I find it funny though when people act like shes all amazing cause she writes her own music If it's your band, then you should probably be writing most of the music............
#27
Quote by MetalBass 77
I find it funny though when people act like shes all amazing cause she writes her own music If it's your band, then you should probably be writing most of the music............


Avril Lavigne supposedly wrote a lot of her own music too, turns out that's not exactly true, so I'm skepitcal of those sorts of claims coming from pop stars.
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#28
Ill bet all thoose auto-tune artists still use melodyne after the fact. Autotune is still more like a filter effect, and melodyne is a sound landscape editing program.
#29
Quote by Kid_Thorazine
Avril Lavigne supposedly wrote a lot of her own music too, turns out that's not exactly true, so I'm skepitcal of those sorts of claims coming from pop stars.

It's pretty easy to figure out who writes their own songs, you just go to the liner notes (sometimes wikipedia as well) and find out who's credited on each song. It's illegal to forge that information, and there really isn't any history of that being a problem in the industry. People just tend to overlook that stuff.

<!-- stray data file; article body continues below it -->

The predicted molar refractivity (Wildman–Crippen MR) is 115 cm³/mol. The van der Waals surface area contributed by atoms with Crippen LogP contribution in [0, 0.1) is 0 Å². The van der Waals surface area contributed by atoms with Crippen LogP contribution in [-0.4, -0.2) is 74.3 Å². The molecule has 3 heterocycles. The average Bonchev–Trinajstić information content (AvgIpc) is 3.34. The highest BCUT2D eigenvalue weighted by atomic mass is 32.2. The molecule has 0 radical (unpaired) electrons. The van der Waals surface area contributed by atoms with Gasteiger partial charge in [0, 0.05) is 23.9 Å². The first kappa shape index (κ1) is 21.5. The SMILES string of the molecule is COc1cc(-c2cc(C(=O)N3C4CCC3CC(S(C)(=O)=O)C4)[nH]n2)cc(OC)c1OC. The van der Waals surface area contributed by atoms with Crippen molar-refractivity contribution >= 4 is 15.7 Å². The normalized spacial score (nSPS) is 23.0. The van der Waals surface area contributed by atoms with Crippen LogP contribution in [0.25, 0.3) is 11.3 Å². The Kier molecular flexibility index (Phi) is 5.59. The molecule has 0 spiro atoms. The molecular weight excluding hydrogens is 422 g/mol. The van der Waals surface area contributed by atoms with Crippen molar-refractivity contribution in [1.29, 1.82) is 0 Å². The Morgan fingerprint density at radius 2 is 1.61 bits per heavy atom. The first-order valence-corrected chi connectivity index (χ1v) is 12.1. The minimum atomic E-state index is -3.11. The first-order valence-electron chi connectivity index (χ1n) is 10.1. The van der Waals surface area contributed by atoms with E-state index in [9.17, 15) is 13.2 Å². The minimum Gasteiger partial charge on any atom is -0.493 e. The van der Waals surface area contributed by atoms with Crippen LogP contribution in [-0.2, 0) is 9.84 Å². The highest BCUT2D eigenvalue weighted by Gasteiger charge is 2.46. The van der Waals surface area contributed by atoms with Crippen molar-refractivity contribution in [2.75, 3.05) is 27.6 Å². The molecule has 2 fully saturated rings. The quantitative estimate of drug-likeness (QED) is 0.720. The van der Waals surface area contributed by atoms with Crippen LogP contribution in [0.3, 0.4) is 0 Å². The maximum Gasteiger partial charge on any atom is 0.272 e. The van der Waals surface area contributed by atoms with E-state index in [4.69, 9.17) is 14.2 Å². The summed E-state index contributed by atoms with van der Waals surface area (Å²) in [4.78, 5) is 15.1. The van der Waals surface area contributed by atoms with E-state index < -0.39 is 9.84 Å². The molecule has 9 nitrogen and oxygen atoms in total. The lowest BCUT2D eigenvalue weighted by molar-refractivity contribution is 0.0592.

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#30
Quote by Sid McCall
It's pretty easy to figure out who writes their own songs, you just go to the liner notes (sometimes wikipedia as well) and find out who's credited on each song. It's illegal to forge that information, and there really isn't any history of that being a problem in the industry. People just tend to overlook that stuff.


not really, there are ways around that, you can technically credit a song to whoever you want as long as the actual writer is cool with it. Another trick is to credit the performer regardless of thier actual contribution to the writing, and also credit the real songwriter(s) this is what Lady Gaga does, so it's impossible to tell how much of any given song she actually wrote from the liner notes.